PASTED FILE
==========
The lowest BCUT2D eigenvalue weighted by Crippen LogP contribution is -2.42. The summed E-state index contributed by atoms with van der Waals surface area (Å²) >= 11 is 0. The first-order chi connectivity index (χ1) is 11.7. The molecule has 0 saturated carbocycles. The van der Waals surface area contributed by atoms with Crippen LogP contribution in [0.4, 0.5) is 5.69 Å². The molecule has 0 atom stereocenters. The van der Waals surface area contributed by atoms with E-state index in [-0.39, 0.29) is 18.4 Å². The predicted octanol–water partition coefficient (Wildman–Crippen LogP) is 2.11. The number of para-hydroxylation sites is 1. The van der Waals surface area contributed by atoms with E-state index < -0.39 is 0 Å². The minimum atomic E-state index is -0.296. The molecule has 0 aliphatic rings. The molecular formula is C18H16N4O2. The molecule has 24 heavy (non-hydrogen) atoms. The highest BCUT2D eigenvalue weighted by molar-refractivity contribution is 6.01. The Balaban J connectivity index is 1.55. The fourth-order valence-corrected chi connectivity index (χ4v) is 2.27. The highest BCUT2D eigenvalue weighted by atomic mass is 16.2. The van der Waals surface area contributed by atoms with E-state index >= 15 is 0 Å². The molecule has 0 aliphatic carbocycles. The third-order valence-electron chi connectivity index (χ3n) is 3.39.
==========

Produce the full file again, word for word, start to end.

The lowest BCUT2D eigenvalue weighted by Crippen LogP contribution is -2.42. The summed E-state index contributed by atoms with van der Waals surface area (Å²) >= 11 is 0. The first-order chi connectivity index (χ1) is 11.7. The molecule has 0 saturated carbocycles. The van der Waals surface area contributed by atoms with Crippen LogP contribution in [0.4, 0.5) is 5.69 Å². The molecule has 0 atom stereocenters. The van der Waals surface area contributed by atoms with E-state index in [-0.39, 0.29) is 18.4 Å². The predicted octanol–water partition coefficient (Wildman–Crippen LogP) is 2.11. The number of para-hydroxylation sites is 1. The van der Waals surface area contributed by atoms with E-state index < -0.39 is 0 Å². The minimum atomic E-state index is -0.296. The molecule has 0 aliphatic rings. The molecular formula is C18H16N4O2. The molecule has 24 heavy (non-hydrogen) atoms. The highest BCUT2D eigenvalue weighted by molar-refractivity contribution is 6.01. The Balaban J connectivity index is 1.55. The fourth-order valence-corrected chi connectivity index (χ4v) is 2.27. The highest BCUT2D eigenvalue weighted by atomic mass is 16.2. The van der Waals surface area contributed by atoms with E-state index >= 15 is 0 Å². The molecule has 0 aliphatic carbocycles. The third-order valence-electron chi connectivity index (χ3n) is 3.39.